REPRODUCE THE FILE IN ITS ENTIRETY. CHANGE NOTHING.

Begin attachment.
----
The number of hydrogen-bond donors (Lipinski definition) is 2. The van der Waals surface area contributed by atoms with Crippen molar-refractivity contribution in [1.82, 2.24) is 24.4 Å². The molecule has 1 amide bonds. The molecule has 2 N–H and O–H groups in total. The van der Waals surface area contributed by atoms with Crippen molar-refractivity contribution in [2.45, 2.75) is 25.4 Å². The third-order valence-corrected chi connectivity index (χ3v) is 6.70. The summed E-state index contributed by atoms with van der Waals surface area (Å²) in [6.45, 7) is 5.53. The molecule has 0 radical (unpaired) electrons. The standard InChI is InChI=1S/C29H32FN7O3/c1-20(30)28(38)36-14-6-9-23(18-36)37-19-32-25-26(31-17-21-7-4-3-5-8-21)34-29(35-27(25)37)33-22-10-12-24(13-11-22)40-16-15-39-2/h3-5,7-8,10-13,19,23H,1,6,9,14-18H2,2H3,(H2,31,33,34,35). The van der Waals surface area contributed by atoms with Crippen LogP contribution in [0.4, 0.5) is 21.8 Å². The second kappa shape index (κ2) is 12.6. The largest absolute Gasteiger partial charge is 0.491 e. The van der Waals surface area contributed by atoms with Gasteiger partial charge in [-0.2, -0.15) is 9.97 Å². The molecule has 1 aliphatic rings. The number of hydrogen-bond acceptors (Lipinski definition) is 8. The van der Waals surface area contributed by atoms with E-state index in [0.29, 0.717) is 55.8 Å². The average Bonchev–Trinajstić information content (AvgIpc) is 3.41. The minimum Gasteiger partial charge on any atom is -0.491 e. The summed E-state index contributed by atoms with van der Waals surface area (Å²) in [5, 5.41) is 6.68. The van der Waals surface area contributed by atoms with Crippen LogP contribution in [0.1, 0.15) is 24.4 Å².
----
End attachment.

The number of hydrogen-bond donors (Lipinski definition) is 2. The van der Waals surface area contributed by atoms with Crippen molar-refractivity contribution in [1.82, 2.24) is 24.4 Å². The molecule has 1 amide bonds. The molecule has 2 N–H and O–H groups in total. The van der Waals surface area contributed by atoms with Crippen molar-refractivity contribution in [2.45, 2.75) is 25.4 Å². The third-order valence-corrected chi connectivity index (χ3v) is 6.70. The summed E-state index contributed by atoms with van der Waals surface area (Å²) in [6.45, 7) is 5.53. The molecule has 0 radical (unpaired) electrons. The standard InChI is InChI=1S/C29H32FN7O3/c1-20(30)28(38)36-14-6-9-23(18-36)37-19-32-25-26(31-17-21-7-4-3-5-8-21)34-29(35-27(25)37)33-22-10-12-24(13-11-22)40-16-15-39-2/h3-5,7-8,10-13,19,23H,1,6,9,14-18H2,2H3,(H2,31,33,34,35). The van der Waals surface area contributed by atoms with Crippen LogP contribution in [0.4, 0.5) is 21.8 Å². The second kappa shape index (κ2) is 12.6. The largest absolute Gasteiger partial charge is 0.491 e. The van der Waals surface area contributed by atoms with Gasteiger partial charge in [-0.2, -0.15) is 9.97 Å². The molecule has 1 aliphatic rings. The number of hydrogen-bond acceptors (Lipinski definition) is 8. The van der Waals surface area contributed by atoms with E-state index in [0.29, 0.717) is 55.8 Å². The average Bonchev–Trinajstić information content (AvgIpc) is 3.41. The minimum Gasteiger partial charge on any atom is -0.491 e. The summed E-state index contributed by atoms with van der Waals surface area (Å²) in [5, 5.41) is 6.68. The van der Waals surface area contributed by atoms with Crippen LogP contribution in [0.1, 0.15) is 24.4 Å².